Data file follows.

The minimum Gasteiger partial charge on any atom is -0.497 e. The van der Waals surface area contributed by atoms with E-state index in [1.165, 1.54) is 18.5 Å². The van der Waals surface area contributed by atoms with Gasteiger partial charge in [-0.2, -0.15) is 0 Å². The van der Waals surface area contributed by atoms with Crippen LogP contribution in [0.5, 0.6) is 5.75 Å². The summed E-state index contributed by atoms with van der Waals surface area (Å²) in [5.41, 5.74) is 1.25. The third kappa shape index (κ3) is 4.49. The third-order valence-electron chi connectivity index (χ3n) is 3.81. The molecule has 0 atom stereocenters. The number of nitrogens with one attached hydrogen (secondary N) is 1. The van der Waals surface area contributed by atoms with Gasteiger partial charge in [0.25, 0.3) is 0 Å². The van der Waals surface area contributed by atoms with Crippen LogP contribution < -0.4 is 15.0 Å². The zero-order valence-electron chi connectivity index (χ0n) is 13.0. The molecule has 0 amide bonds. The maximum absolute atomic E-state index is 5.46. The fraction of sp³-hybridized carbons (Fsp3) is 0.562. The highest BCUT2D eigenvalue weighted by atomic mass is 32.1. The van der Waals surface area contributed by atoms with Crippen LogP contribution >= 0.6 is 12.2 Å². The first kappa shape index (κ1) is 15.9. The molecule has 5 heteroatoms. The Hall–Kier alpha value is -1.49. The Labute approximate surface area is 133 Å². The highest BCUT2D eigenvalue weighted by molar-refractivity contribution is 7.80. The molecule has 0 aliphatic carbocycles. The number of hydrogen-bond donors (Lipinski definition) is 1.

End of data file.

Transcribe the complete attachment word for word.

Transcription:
The minimum Gasteiger partial charge on any atom is -0.497 e. The van der Waals surface area contributed by atoms with E-state index in [1.165, 1.54) is 18.5 Å². The van der Waals surface area contributed by atoms with Gasteiger partial charge in [-0.2, -0.15) is 0 Å². The van der Waals surface area contributed by atoms with Crippen LogP contribution in [0.5, 0.6) is 5.75 Å². The summed E-state index contributed by atoms with van der Waals surface area (Å²) in [5.41, 5.74) is 1.25. The third kappa shape index (κ3) is 4.49. The third-order valence-electron chi connectivity index (χ3n) is 3.81. The molecule has 0 atom stereocenters. The number of nitrogens with one attached hydrogen (secondary N) is 1. The van der Waals surface area contributed by atoms with Gasteiger partial charge in [0.25, 0.3) is 0 Å². The van der Waals surface area contributed by atoms with Crippen LogP contribution < -0.4 is 15.0 Å². The zero-order valence-electron chi connectivity index (χ0n) is 13.0. The molecule has 0 amide bonds. The maximum absolute atomic E-state index is 5.46. The fraction of sp³-hybridized carbons (Fsp3) is 0.562. The highest BCUT2D eigenvalue weighted by atomic mass is 32.1. The van der Waals surface area contributed by atoms with Crippen LogP contribution >= 0.6 is 12.2 Å². The first kappa shape index (κ1) is 15.9. The molecule has 5 heteroatoms. The Hall–Kier alpha value is -1.49. The Labute approximate surface area is 133 Å². The highest BCUT2D eigenvalue weighted by molar-refractivity contribution is 7.80. The molecule has 0 aliphatic carbocycles. The number of hydrogen-bond donors (Lipinski definition) is 1.